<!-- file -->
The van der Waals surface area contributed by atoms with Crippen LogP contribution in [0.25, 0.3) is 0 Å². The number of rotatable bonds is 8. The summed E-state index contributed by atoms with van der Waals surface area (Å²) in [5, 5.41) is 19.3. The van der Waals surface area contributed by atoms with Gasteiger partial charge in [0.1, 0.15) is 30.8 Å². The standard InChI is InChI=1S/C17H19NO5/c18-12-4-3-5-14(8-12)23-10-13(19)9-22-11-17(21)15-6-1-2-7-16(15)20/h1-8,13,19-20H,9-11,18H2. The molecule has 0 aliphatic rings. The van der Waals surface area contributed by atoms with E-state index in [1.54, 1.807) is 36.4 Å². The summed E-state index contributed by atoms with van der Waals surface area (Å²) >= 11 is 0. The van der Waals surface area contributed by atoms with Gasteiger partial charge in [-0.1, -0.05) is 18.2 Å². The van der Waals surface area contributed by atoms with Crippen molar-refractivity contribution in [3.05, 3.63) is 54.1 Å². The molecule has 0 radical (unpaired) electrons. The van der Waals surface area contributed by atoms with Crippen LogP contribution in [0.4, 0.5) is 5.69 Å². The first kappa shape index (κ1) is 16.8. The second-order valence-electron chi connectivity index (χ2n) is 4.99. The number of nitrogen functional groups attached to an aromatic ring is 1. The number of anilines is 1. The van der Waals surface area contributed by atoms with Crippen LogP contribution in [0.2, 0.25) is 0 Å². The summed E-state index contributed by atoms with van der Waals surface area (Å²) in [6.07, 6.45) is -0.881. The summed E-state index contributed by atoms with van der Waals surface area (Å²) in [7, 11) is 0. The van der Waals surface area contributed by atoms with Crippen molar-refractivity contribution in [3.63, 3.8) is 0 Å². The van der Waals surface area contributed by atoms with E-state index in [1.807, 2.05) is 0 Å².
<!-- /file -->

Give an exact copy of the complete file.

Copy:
The van der Waals surface area contributed by atoms with Crippen LogP contribution in [0.25, 0.3) is 0 Å². The number of rotatable bonds is 8. The summed E-state index contributed by atoms with van der Waals surface area (Å²) in [5, 5.41) is 19.3. The van der Waals surface area contributed by atoms with Gasteiger partial charge in [0.1, 0.15) is 30.8 Å². The standard InChI is InChI=1S/C17H19NO5/c18-12-4-3-5-14(8-12)23-10-13(19)9-22-11-17(21)15-6-1-2-7-16(15)20/h1-8,13,19-20H,9-11,18H2. The molecule has 0 aliphatic rings. The van der Waals surface area contributed by atoms with E-state index in [1.54, 1.807) is 36.4 Å². The summed E-state index contributed by atoms with van der Waals surface area (Å²) >= 11 is 0. The van der Waals surface area contributed by atoms with Gasteiger partial charge in [-0.1, -0.05) is 18.2 Å². The van der Waals surface area contributed by atoms with Crippen molar-refractivity contribution in [3.05, 3.63) is 54.1 Å². The molecule has 0 radical (unpaired) electrons. The van der Waals surface area contributed by atoms with Crippen LogP contribution in [0.4, 0.5) is 5.69 Å². The first kappa shape index (κ1) is 16.8. The second-order valence-electron chi connectivity index (χ2n) is 4.99. The number of nitrogen functional groups attached to an aromatic ring is 1. The number of anilines is 1. The van der Waals surface area contributed by atoms with Crippen LogP contribution in [0.2, 0.25) is 0 Å². The summed E-state index contributed by atoms with van der Waals surface area (Å²) in [6.07, 6.45) is -0.881. The summed E-state index contributed by atoms with van der Waals surface area (Å²) in [7, 11) is 0. The van der Waals surface area contributed by atoms with Crippen molar-refractivity contribution in [3.63, 3.8) is 0 Å². The van der Waals surface area contributed by atoms with E-state index in [1.807, 2.05) is 0 Å².